Did Georgia Drug Warriors Commit a Crime When They Burned and Mutilated a Toddler?


Phonesavanh Family

WSB-TV, the ABC station in Atlanta, reports that a grand jury will look into the Habersham County drug raid that gravely injured 19-month-old Bounkham "Bou Bou" Phonesavanh last May. Early on the morning of May 28, a SWAT team consisting of Habersham County sheriff's deputies and Cornelia police officers broke into the home where Bou Bou and his family were staying, looking for a meth dealer who no longer lived there. The raid turned up no drugs, no drug dealers, and no weapons, but it left Bou Bou critically wounded by a flashbang grenade that one of the cops tossed into his crib, burning his body, blowing a hole in his chest, and detaching his nose. Now Habersham County District Attorney Brian Rickman tells WSB that a grand jury will convene on September 29 to consider whether any of that amounted to a crime.

Without the fig leaf of the war on drugs, the whole operation was a series of crimes, including breaking and entering, burglary, kidnapping, and assault with a deadly weapon. If Bou Bou, who was hospitalized for a month following the raid, had not survived, his death, even if unintended, would have been considered a murder, because he was injured in the course of a felony. But because these home invaders had a no-knock search warrant, based on the word of an informant who claimed to have made a $50 meth purchase at the house earlier that night, none of these charges apply. Instead the grand jury presumably will consider whether the raid was carried out in a criminally negligent manner.

Under Georgia law, a person is guilty of "reckless conduct," a misdemeanor, if he "causes bodily harm to or endangers the bodily safety of another person by consciously disregarding a substantial and unjustifiable risk that his act or omission will cause harm or endanger the safety of the other person and the disregard constitutes a gross deviation from the standard of care which a reasonable person would exercise in the situation." Reckless conduct is an act of criminal negligence, which "implies, not only knowledge of probable consequences which may result from the use of a given instrumentality, but also willful or wanton disregard of the probable effects of such instrumentality upon others likely to be affected thereby." Another possibly relevant charge is cruelty to children in the second degree, a felony that occurs when a person "with criminal negligence causes a child under the age of 18 cruel or excessive physical or mental pain."

There is substantial evidence of negligence in this case. Habersham County Sheriff Joey Terrell and Cornelia Police Chief Rick Darby said their officers would not have used a flashbang if they knew children were living in the house they attacked. But their investigation of that possibility seems to have consisted entirely of asking their informant, who according to Terrell was at the house only briefly and did not go inside

Even rudimentary surveillance should have discovered signs of children, who according to the Phonesavanhs' lawyer played with their father, Bounkham, in the front yard every day. Bou Bou's mother, Alecia Phonesavanh, told ABC News there were "family stickers" on the minivan parked "right near the door they kicked in," which contained four child seats, and "my son's old playpen was right outside because we were getting ready to leave" for Wisconsin. Anyone who entered the house would have seen toys and children's clothes. According to the ACLU, there were also toys in the front yard.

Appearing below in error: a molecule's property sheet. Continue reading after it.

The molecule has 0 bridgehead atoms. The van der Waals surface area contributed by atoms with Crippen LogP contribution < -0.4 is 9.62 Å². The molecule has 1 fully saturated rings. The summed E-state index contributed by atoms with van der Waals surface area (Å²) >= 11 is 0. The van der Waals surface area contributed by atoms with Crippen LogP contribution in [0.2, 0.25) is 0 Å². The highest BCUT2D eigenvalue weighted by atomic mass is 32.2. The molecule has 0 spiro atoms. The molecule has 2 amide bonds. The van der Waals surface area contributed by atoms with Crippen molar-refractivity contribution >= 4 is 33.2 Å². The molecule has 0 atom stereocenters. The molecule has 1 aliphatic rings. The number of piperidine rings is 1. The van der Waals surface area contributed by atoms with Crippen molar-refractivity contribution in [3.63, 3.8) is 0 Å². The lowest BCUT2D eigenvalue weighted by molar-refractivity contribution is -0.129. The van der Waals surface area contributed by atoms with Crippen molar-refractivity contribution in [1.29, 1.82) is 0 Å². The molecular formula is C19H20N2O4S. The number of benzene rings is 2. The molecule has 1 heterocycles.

Beyond the question of whether children are present, there is always a high risk that police looking for a drug dealer will encounter innocent bystanders when they burst into a home in the middle of the night, pointing rifles and tossing flashbangs. Given that likelihood, one may reasonably wonder whether such paramilitary tactics are inherently negligent, especially when there is no real evidence that police are apt to encounter armed resistance. 

The Phonesavanhs, who were staying with relatives in Georgia at the time of the raid because their house in Wisconsin had burned down, are now back in Wisconsin. Today, WSB reports, Bou Bou, now nearly 2, is undergoing his eighth surgery since the raid "to remove the stitches that were used to reattach his nose after the incident." The Phonesavanhs, who did not have insurance when Bou Bou was injured, are struggling to pay his medical bills, which at this point total more than $800,000. A few days after the raid, Terrell, the sheriff whose deputies participated in the raid, told the Fox station in Atlanta the county would cover those expenses. But last month the county decided such a payment would be illegal. Supporters of the family are seeking donations here.

The ACLU notes some of the raid's lingering psychological consequences:

The Phonesavanhs have three daughters who are now scared to go to bed at night. One night after the raid, their 8-year-old woke up in the middle of the night screaming, "No, don't kill him! You're hurting my brother! Don't kill him." Alecia and Bounkahm used to tell their kids that if they were ever in trouble, they should go to the police for help. "My three little girls are terrified of the police now. They don't want to go to sleep because they're afraid the cops will kill them or their family," Alecia said.

Even if the grand jury concludes that police recklessness in this case did not rise to the level of criminal negligence, the Phonesavanhs seem to have a strong case for a civil lawsuit—an outcome Habersham County has pretty much guaranteed by reneging on Terrell's promise of financial assistance.